BHB salutes nurses aide
There’s no disputing that Gregory Simons is a caring person ideally suited to working in healthcare, although he’s spent the majority of his life with the Department of Corrections.
He became a nurses’ aide at the Mid-Atlantic Wellness Institute (MWI) five years ago, having retired from Westgate Correctional Facility after 24 years of service. Nurses’ aides provide life skills support for MWI service users. Currently in the position at MWI residential unit Devon Lodge, Gregory is part of the team that helps the 21 residents do their laundry, dress and bathe themselves, fold their clothes, etc.
Gregory says he loves the job. Recently it’s become clear just how much, as he’s voluntarily assumed more responsibility teaching arts and crafts to the residents.
“I did not like seeing the service users sitting around doing nothing,” he says.
Gregory spent 17 years as the recreational coordinator for Westgate, and he’s using those skills to engage the service users at Devon Lodge. Working primarily with the four service users who aren’t involved in other programmes during the day, he has led them in making Easter decorations, including Easter baskets and kites.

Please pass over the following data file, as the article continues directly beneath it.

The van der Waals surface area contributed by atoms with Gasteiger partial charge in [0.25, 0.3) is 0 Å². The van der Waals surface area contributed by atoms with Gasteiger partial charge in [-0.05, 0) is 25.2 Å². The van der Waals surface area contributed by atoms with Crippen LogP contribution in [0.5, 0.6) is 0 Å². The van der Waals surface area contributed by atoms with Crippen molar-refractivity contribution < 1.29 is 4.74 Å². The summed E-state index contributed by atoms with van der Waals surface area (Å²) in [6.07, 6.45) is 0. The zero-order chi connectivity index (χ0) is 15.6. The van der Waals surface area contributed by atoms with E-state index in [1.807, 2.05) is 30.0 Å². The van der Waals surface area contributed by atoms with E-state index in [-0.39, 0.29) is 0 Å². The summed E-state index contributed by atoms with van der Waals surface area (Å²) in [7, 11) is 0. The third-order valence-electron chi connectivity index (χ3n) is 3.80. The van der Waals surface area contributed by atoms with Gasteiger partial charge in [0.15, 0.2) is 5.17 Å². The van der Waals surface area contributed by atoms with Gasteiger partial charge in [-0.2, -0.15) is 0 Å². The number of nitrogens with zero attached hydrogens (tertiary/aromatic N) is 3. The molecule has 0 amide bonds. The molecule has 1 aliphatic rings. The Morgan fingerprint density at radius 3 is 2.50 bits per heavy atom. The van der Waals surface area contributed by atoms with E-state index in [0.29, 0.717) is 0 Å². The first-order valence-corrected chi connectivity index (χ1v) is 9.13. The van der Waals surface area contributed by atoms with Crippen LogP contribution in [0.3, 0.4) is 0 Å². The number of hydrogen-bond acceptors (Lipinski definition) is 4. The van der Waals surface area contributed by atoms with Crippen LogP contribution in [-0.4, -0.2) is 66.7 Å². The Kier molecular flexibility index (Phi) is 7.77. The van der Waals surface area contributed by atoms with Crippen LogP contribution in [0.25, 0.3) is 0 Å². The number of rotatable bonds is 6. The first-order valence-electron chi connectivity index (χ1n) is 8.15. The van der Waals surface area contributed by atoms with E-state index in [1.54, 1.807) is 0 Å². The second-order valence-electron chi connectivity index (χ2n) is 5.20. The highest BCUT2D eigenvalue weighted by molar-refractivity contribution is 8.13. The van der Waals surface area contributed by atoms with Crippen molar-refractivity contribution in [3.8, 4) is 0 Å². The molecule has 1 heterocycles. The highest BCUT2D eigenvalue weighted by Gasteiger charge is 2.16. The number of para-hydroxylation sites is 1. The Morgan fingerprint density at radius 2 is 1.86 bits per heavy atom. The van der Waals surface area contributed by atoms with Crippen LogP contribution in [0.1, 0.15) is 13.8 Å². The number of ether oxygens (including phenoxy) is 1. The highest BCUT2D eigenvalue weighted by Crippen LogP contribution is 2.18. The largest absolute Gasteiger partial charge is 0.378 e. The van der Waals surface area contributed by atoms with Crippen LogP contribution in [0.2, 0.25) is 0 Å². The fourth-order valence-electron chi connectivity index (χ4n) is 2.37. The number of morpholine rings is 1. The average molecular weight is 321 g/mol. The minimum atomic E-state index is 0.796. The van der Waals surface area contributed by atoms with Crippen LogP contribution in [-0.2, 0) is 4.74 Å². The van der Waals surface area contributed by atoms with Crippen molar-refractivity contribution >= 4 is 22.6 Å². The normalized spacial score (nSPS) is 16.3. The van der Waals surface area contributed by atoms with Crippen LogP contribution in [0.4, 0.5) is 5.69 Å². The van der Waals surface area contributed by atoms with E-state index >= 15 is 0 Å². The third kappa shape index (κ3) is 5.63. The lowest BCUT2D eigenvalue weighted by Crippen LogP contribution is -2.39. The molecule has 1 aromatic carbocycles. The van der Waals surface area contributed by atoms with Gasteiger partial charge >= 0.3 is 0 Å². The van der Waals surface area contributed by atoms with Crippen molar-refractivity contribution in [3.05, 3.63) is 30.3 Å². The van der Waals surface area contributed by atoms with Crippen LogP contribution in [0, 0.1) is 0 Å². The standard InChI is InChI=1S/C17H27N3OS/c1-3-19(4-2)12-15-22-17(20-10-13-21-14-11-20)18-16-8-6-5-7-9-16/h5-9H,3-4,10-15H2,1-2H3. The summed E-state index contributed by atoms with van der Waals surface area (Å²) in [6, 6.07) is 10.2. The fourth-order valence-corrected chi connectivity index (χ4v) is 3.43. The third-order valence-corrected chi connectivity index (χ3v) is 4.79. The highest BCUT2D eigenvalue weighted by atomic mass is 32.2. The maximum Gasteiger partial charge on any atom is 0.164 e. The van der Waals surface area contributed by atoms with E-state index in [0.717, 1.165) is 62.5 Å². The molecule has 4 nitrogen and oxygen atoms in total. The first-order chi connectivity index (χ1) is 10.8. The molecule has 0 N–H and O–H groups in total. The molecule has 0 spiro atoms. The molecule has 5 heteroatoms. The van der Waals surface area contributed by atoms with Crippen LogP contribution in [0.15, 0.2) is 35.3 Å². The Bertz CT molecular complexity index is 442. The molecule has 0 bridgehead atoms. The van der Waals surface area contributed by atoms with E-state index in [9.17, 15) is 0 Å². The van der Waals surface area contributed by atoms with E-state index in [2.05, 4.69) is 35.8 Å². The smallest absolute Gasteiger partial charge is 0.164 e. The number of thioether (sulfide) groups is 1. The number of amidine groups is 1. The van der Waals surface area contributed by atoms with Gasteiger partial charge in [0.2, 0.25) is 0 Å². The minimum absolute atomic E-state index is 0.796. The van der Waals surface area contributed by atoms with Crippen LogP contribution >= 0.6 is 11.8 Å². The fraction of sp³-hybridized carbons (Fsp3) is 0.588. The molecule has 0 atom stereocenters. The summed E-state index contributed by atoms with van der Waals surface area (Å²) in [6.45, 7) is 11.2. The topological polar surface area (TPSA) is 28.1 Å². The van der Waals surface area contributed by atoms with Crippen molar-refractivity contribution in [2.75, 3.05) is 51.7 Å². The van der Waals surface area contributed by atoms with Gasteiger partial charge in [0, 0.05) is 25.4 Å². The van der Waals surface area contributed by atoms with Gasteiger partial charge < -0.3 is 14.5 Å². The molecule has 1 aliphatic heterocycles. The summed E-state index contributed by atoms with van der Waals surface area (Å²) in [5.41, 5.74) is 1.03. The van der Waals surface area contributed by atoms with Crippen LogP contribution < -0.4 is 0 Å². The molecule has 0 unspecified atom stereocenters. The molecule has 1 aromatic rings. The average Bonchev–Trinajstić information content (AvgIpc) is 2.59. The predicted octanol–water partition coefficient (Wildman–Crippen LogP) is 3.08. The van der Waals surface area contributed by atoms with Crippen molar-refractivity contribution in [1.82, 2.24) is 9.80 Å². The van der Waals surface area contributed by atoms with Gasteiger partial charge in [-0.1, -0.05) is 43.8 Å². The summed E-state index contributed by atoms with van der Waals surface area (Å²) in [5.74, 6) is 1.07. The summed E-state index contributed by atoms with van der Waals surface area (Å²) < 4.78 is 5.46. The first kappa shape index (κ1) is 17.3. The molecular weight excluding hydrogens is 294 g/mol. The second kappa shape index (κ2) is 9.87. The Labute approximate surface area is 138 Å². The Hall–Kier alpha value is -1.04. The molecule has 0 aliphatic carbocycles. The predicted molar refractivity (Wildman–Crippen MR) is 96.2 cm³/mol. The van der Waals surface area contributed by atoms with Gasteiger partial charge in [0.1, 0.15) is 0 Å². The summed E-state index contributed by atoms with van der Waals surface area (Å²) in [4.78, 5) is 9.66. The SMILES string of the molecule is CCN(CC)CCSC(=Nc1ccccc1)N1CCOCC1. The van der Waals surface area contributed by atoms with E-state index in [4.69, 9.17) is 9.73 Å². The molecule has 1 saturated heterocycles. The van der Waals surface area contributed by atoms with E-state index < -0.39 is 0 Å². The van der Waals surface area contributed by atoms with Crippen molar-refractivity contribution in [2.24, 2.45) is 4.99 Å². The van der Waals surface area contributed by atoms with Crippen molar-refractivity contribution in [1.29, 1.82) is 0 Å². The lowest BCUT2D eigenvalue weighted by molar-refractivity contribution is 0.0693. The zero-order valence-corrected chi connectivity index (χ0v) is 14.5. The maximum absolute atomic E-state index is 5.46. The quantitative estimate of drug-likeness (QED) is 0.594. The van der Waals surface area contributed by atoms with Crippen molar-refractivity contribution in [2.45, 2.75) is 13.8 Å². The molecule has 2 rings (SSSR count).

He plans to work on projects for each festive season. The next will be Bermuda Day.
“My goal is to get more service users involved,” Gregory says. “When they go out to smoke, I go out and say you need to come and do this project with us. I’m aiming to keep them so engaged they won’t find as much time for smoking and the like.”
And Gregory’s involvement isn’t just teaching arts and crafts. He has planned activities for Easter Sunday that will involve all the service users.
“We’ve made baskets for each of the service users,” he says. “On Easter Sunday they will comb the courtyard area here in an Easter egg hunt.”
Devon Lodge Clinical Manager Dawn Smith says Gregory’s enthusiasm has been great not just for the service users, but also other staff.
“He brings a joyous attitude to the workplace which is impactful and hopefully infectious,” she says. “We feel very privileged to have him here.”
For Gregory, the work is rewarding and fulfilling.
“I knew that I would love this,” he says. “My mother used to be in Lefroy House and I would visit her several times a week, staying to feed her and help the matron and nurses with feeding other residents and general help for everyone there. I used to volunteer and drive the bus to transport the Lefroy residents to various appointments and events.”
At 61, Gregory shows no signs of slowing down on his workload. For him, it’s clearly a labour of love.
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